14. I have had 2 prolia shots and am now experiencing intermittent extreme pain in my right hip (I have bone spurs, also in that hip.) I also have developed TMJ. I fear that the shots have promoted these issues and am seriously considering stopping them. I have osteopenia and cannot seem to take anything related to osteoporosis meds. If I quit taking them, will doing the arm band exercises or other weight bearing exercise help? I have started walking again after about a 6 month reprieve. Thank you for your help.

  15. Dear Gloria,
    Resistance/strength training exercise, as well as weight-bearing cardio, like brisk walking, are both recommended by the National Osteoporosis Foundation for bone health. Both types of exercise help slow down or halt bone loss, with research showing a 1% gain in those who do strength training. Those who don’t strength train can lose bone density at a much faster rate. There are always differences in one’s individual response to exercise. I hope that you can work with your healthcare provider for guidance on your medications.
    Best wishes,

  16. Strength training with resistance bands is important for people with low bone density. As a physical therapist, I find that people initially feel hesitant to use heavy weights but once they realize the benefits, they are excited to start exercising. Thanks for bringing awareness to osteoporosis and providing some options to increase bone density by using resistance bands. Awareness is the first step to creating healthy habits. – Dr. Marc Robinson, PT, DPT, Cert. MDT

  17. Hi Susie, I have recently started watching you after knowing that I have osteopenia in my lumbar region and minus scores with Dexas scans. I am doing resistance training exercises, strength training, balancing exercises etc that I learnt well from your videos and doing brisk walking for minimum of 40 minutes daily..I feel much better after 2.months now. I am skeptical to take calcium daily but taking many foods that contain it regularly but taking D3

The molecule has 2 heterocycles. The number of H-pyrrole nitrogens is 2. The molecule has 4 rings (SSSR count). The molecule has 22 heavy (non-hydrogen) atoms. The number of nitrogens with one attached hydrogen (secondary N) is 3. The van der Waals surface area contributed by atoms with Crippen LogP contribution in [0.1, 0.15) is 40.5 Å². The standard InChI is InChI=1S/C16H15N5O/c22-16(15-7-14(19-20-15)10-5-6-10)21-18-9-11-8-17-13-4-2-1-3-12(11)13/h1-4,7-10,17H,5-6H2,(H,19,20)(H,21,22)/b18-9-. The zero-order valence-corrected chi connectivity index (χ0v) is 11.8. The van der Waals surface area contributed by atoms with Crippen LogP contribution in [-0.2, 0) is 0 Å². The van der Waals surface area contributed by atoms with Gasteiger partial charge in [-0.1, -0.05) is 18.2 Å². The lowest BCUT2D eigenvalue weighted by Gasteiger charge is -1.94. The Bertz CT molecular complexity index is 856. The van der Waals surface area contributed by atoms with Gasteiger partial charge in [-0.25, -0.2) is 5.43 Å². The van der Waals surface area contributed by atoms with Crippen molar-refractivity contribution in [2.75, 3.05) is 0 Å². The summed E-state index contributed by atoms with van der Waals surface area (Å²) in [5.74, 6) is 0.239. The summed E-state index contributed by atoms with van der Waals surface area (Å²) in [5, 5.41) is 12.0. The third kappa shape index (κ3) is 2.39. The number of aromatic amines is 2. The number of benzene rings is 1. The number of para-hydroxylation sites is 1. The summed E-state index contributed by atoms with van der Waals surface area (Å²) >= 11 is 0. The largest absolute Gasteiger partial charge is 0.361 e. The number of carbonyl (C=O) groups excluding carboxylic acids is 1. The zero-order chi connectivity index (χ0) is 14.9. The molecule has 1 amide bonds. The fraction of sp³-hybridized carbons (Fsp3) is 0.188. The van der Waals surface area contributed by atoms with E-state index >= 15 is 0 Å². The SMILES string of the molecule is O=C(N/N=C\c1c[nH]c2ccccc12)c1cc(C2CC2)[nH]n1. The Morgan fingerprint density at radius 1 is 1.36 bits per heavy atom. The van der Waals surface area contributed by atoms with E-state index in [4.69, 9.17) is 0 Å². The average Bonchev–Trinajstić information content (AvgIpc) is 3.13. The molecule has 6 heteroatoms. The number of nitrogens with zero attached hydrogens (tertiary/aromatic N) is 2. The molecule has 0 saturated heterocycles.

Thank u

  18. I have resistance tubes (green & red). May I use these with your resistance band exercises or do I need the bands?

  19. Sue, I like the widest band you can find because with my band exercises, because you don’t put the band around a pole or hook on a door. Instead, you put it around your body in a variety of positions. Some people have used tubes, but they’re pretty awkward to use on your foot and could be uncomfortable around your ankle, under your legs in a sitting position, or at the top of your thighs.
    Although I don’t sell resistance bands, below are some examples so you’ll know what kind to get.
    Note: The bands you purchase only need to be 4 feet long.

    Latex bands:

    1. This set contains 3 latex bands, 4′ long and 4″ wide in easy, medium, and hard resistance.
    “Valeo 4-Foot Long Stretch Exercise Resistance Bands”-

    IMPORTANT! If you’re sensitive to latex, below are options for bands that are latex-free.
    Non-latex bands:
    1. Beginner Set (3 bands): Theraband Non-Latex Resistance Bands.
    As you gain strength, these will get too easy and you’ll need a thicker band.

    2. Thicker, more challenging bands (2 bands): Theraband Non-Latex Resistance Bands.

    Best wishes,

  20. Ann, how nice to hear from you and I’m so glad you’re feeling better. Exercise is such a great medicine! It’s possible to get all of your calcium from food. You might track it daily for a week just to make sure. Don’t count the calcium in raw greens because of the oxalic acid content in those foods, like spinach and beet greens. But steaming reduces the amount of oxalic acid, so enjoy them that way.
    Best wishes,